Captain Wetbeard, by Bruno Bouchet

‘It looks like lots of fun,’ Dad was trying to get Daniel and Emily excited about their adventure holiday.
‘It sounds lame,’ Emily yawned and looked out of the car window.
‘Don’t use that word, dear, it’s not nice,’ said their mother.
‘W’ever!’ Emily said.

Emily and Daniel are to spend a week at a holiday camp on a ship – the ‘Jolly Roger Pirate Adventure’. They are less thrilled than their parents who will spend the week at a luxury hotel. They arrive at the collection point on a beach and wait. They are collected by a pirate and his crew, but that’s about the only predictable part of their journey. The pirate has bad breath and a dripping wet beard, the parrot is called ‘Duckie’ and has no feathers. Even the crew don’t seem quite right. But Emily (confident and sophisticated) and Daniel (younger and a worrier) do have an adventure, even if it’s not quite the one the brochure led them to expect.

Captain Wetbeard, pirate, has a dicky back and likes to call his crew ‘scurvy brats’. Apart from being a recognisable pirate saying, it means he doesn’t really have to remember any names. He arrives at the beach when Emily and Daniel are due to be collected by Captain Funbeard for their week on ‘Jolly Roger’ and takes them to his ship instead. What follows rocks and rolls much like the ship at sea as Emily and Daniel find themselves in and out of trouble. The main characters in Captain Wetbeard are eleven and nine years old, but this story is likely to appeal to younger readers with its on- and off-board escapades. There’s also a hint in here that fun can sometimes be found in unexpected places. Recommended for mid-primary readers.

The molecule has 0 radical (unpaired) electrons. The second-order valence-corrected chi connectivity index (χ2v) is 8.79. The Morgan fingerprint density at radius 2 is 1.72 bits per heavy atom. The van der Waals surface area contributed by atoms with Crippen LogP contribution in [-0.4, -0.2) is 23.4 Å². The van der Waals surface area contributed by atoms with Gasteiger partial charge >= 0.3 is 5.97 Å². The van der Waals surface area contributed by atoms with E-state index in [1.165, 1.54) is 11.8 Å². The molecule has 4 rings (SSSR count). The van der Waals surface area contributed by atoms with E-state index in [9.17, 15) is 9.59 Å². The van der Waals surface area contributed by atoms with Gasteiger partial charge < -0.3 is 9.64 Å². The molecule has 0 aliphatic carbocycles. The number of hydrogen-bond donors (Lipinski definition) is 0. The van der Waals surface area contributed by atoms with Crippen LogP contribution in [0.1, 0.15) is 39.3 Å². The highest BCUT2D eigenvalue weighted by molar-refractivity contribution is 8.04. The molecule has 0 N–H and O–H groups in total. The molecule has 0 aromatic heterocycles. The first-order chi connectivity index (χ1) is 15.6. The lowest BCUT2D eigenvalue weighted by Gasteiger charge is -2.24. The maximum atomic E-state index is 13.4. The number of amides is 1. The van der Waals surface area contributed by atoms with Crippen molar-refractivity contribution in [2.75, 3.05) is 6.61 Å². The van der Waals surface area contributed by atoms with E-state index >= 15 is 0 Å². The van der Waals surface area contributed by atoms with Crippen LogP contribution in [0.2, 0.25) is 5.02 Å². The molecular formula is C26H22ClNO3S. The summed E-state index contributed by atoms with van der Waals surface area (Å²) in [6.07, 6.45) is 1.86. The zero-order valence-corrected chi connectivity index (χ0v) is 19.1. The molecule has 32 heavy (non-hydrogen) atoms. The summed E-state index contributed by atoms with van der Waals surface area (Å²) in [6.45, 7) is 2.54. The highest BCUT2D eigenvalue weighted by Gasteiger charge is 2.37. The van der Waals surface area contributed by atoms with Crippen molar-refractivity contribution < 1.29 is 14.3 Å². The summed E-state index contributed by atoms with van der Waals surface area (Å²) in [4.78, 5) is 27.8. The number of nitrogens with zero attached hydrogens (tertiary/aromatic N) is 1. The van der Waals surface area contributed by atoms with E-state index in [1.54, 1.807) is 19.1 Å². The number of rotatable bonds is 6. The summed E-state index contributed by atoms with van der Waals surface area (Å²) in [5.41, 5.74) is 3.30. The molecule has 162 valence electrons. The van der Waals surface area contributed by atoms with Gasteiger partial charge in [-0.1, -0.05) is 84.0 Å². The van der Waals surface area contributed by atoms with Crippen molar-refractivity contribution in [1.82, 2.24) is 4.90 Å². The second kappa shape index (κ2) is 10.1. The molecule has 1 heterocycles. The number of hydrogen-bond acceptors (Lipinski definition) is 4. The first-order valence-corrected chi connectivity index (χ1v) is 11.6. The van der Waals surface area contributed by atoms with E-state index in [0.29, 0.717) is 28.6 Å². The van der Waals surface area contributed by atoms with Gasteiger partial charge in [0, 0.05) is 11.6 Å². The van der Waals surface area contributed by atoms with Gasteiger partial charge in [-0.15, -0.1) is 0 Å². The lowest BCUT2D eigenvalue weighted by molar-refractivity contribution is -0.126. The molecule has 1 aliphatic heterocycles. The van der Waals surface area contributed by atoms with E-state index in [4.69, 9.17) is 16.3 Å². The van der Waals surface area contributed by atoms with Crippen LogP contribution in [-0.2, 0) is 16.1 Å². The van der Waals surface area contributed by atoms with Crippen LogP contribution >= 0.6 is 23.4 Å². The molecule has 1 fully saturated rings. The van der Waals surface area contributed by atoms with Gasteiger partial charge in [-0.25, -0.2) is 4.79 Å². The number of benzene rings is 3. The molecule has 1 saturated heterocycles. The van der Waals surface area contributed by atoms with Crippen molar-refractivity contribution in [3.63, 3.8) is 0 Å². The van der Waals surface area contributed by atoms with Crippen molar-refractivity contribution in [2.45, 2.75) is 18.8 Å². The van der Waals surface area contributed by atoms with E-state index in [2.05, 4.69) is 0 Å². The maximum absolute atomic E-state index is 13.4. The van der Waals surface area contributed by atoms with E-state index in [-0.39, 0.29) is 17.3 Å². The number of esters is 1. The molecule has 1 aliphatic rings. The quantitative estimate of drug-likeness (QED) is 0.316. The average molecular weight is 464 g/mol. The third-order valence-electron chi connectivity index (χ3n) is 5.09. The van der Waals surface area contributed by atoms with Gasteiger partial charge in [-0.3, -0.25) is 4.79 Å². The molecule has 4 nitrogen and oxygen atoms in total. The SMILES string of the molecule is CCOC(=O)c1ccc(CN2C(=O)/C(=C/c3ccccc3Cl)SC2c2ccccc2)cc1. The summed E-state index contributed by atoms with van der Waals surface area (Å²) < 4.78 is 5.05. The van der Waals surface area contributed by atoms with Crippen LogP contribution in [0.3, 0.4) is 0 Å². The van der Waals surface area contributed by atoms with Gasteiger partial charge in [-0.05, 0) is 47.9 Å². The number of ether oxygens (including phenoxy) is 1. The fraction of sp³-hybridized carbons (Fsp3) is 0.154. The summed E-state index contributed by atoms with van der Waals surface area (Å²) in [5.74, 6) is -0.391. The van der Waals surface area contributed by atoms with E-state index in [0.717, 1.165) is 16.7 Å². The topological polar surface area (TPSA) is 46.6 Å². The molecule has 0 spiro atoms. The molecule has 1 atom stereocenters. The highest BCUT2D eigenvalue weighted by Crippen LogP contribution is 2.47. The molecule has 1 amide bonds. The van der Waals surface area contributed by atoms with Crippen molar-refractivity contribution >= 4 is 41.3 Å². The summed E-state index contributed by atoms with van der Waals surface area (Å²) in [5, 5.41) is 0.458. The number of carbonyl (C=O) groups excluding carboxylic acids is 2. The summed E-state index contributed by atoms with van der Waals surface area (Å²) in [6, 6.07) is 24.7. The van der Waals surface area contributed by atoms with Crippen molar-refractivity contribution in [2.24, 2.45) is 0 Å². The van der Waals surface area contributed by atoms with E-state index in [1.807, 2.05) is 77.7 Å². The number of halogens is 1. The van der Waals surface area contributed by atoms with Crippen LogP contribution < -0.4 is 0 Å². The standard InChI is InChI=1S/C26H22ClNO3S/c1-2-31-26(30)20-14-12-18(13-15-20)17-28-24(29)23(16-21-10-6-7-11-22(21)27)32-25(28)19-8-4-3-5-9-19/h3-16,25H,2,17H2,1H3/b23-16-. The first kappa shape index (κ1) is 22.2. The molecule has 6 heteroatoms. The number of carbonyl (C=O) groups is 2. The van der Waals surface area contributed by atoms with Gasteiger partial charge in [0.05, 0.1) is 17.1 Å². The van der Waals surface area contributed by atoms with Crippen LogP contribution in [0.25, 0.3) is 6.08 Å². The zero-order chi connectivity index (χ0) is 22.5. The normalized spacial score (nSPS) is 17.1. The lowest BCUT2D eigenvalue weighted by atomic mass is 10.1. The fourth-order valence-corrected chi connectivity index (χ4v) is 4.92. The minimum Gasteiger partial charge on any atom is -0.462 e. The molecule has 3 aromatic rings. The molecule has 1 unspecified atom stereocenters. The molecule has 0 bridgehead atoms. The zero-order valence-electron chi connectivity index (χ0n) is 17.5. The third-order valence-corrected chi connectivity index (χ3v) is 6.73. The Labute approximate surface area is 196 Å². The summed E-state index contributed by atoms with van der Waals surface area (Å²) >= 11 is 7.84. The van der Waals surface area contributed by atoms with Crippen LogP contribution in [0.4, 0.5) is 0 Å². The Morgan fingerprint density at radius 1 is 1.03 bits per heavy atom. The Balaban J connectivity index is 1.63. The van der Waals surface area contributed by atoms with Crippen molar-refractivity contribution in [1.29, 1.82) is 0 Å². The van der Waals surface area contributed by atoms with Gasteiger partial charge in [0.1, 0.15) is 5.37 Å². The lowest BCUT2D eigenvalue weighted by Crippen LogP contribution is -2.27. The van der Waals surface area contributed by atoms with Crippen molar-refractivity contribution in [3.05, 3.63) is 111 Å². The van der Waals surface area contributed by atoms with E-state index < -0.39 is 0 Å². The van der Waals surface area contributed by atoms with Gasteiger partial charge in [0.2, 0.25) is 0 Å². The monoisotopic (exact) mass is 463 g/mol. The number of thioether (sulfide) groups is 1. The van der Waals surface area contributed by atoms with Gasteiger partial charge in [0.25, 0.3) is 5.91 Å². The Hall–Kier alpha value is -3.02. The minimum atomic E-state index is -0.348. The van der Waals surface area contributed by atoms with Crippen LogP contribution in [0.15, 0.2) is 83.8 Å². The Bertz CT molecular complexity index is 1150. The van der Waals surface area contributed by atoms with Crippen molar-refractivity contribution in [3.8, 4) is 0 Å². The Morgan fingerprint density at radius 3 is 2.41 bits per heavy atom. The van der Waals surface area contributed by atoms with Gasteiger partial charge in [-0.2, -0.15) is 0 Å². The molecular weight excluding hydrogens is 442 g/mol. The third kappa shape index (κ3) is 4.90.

Captain Wetbeard (ABC Kids Fiction)

Captain Wetbeard, by Bruno Bouchet ill David Cox
ABC Kids 2008
ISBN: 9780733320705

This book can be purchased from Fishpond. Buying through this link supports Aussireviews.

Lulubelle and her Bones, by Vashti Farrer

Lulubelle is the pampered lapdog of the Duchess of Daftby Dingleby. She has been with the Duchess for so long and been so protected that she believes she is human. But one day, as the Duchess naps, Lulubelle chances upon Bones, a working dog, whose job it is to turn the spit for the Duchess’s roast dinners.

The pair feel an instant attraction and next day Lulubelle frees Bones and together they flee into the countryside.

Life on the road is not easy. Lulubelle is not used to being outdoors and the duo must keep moving to avoid recapture. Along the road, though, help comes from unexpected quarters. Together, Lulubelle and Bones, seem destined for a change in fortunes.

A cute junior novel, Lulubelle and her Bones will appeal to young dog lovers aged 8 to 10.

Lulubelle and her Bones, by Vashti Farrer, illustrated by David Cox
Scholastic, 2003

What a Goat, by Narelle Oliver

Tom has a new goat called Ernie. Ernie doesn’t seem happy until he’s allowed out of his pen to play with the dog.

Together goat and dog have lots of fun – but they also get into loads of trouble. If Tom can’t get Ernie to behave, he might have to give him away. Can Ernie prove he really is a dog-goat?

What a Goat is an easy to read Solo title, from Omnibus books. Written with beginning readers in mind, these books are perfect for the transition from picture books to novels. What a Goat is a fun read.

What a Goat, by Narelle Oliver, illustrated by David Cox
Omnibus Books, 2003